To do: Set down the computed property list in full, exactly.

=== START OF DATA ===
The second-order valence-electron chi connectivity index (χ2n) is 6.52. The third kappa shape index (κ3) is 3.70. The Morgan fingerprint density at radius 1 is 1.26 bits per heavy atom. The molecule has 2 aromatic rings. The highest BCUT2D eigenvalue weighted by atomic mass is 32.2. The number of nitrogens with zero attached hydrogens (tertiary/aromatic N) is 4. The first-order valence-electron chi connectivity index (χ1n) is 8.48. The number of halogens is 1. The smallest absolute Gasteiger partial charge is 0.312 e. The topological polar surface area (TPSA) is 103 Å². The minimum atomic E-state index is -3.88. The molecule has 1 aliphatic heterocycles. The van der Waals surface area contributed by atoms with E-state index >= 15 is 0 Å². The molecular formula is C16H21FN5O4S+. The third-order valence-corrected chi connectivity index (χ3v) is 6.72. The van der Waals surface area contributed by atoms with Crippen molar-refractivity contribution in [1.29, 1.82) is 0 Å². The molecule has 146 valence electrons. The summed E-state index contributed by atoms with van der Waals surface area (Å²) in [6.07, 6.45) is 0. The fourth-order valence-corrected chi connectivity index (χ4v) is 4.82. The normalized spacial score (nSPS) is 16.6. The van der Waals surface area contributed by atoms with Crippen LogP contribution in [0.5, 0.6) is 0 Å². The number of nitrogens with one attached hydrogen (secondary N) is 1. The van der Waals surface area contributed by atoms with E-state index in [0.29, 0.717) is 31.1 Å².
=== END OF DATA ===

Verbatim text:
The second-order valence-electron chi connectivity index (χ2n) is 6.52. The third kappa shape index (κ3) is 3.70. The Morgan fingerprint density at radius 1 is 1.26 bits per heavy atom. The molecule has 2 aromatic rings. The highest BCUT2D eigenvalue weighted by atomic mass is 32.2. The number of nitrogens with zero attached hydrogens (tertiary/aromatic N) is 4. The first-order valence-electron chi connectivity index (χ1n) is 8.48. The number of halogens is 1. The smallest absolute Gasteiger partial charge is 0.312 e. The topological polar surface area (TPSA) is 103 Å². The minimum atomic E-state index is -3.88. The molecule has 1 aliphatic heterocycles. The van der Waals surface area contributed by atoms with E-state index >= 15 is 0 Å². The molecular formula is C16H21FN5O4S+. The third-order valence-corrected chi connectivity index (χ3v) is 6.72. The van der Waals surface area contributed by atoms with Crippen molar-refractivity contribution in [1.29, 1.82) is 0 Å². The molecule has 146 valence electrons. The summed E-state index contributed by atoms with van der Waals surface area (Å²) in [6.07, 6.45) is 0. The fourth-order valence-corrected chi connectivity index (χ4v) is 4.82. The normalized spacial score (nSPS) is 16.6. The van der Waals surface area contributed by atoms with Crippen LogP contribution in [0.5, 0.6) is 0 Å². The number of nitrogens with one attached hydrogen (secondary N) is 1. The van der Waals surface area contributed by atoms with E-state index in [0.29, 0.717) is 31.1 Å².